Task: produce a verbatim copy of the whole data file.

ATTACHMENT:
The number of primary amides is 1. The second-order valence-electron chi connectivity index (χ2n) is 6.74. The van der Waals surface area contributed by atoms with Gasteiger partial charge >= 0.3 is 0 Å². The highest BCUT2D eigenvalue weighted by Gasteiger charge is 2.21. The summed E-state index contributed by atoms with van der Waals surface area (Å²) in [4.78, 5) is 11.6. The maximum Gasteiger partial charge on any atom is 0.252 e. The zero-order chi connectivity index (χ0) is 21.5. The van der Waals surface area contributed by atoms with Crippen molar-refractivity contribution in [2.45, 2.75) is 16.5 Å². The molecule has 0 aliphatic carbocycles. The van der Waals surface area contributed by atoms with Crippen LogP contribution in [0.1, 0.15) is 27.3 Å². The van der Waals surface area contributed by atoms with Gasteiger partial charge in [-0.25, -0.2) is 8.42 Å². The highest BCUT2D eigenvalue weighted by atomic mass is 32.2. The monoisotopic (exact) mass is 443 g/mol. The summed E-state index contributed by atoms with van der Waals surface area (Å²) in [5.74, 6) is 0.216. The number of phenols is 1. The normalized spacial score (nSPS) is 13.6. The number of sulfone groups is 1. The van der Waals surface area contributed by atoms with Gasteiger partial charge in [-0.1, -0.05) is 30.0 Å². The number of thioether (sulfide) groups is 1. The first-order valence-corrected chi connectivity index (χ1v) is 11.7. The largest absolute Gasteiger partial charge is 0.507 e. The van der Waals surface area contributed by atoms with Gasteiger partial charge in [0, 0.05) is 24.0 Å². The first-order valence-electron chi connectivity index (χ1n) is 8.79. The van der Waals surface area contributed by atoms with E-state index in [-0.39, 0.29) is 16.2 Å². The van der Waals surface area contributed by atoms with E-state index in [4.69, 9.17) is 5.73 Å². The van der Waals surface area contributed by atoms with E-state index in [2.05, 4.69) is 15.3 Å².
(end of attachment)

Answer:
The number of primary amides is 1. The second-order valence-electron chi connectivity index (χ2n) is 6.74. The van der Waals surface area contributed by atoms with Gasteiger partial charge >= 0.3 is 0 Å². The highest BCUT2D eigenvalue weighted by Gasteiger charge is 2.21. The summed E-state index contributed by atoms with van der Waals surface area (Å²) in [4.78, 5) is 11.6. The maximum Gasteiger partial charge on any atom is 0.252 e. The zero-order chi connectivity index (χ0) is 21.5. The van der Waals surface area contributed by atoms with Crippen molar-refractivity contribution in [2.45, 2.75) is 16.5 Å². The molecule has 0 aliphatic carbocycles. The van der Waals surface area contributed by atoms with Crippen LogP contribution in [0.1, 0.15) is 27.3 Å². The van der Waals surface area contributed by atoms with Gasteiger partial charge in [-0.25, -0.2) is 8.42 Å². The highest BCUT2D eigenvalue weighted by atomic mass is 32.2. The monoisotopic (exact) mass is 443 g/mol. The summed E-state index contributed by atoms with van der Waals surface area (Å²) in [5.74, 6) is 0.216. The number of phenols is 1. The normalized spacial score (nSPS) is 13.6. The number of sulfone groups is 1. The van der Waals surface area contributed by atoms with Gasteiger partial charge in [-0.1, -0.05) is 30.0 Å². The number of thioether (sulfide) groups is 1. The first-order valence-corrected chi connectivity index (χ1v) is 11.7. The largest absolute Gasteiger partial charge is 0.507 e. The van der Waals surface area contributed by atoms with Gasteiger partial charge in [0, 0.05) is 24.0 Å². The first-order valence-electron chi connectivity index (χ1n) is 8.79. The van der Waals surface area contributed by atoms with E-state index in [-0.39, 0.29) is 16.2 Å². The van der Waals surface area contributed by atoms with E-state index in [4.69, 9.17) is 5.73 Å². The van der Waals surface area contributed by atoms with E-state index in [2.05, 4.69) is 15.3 Å².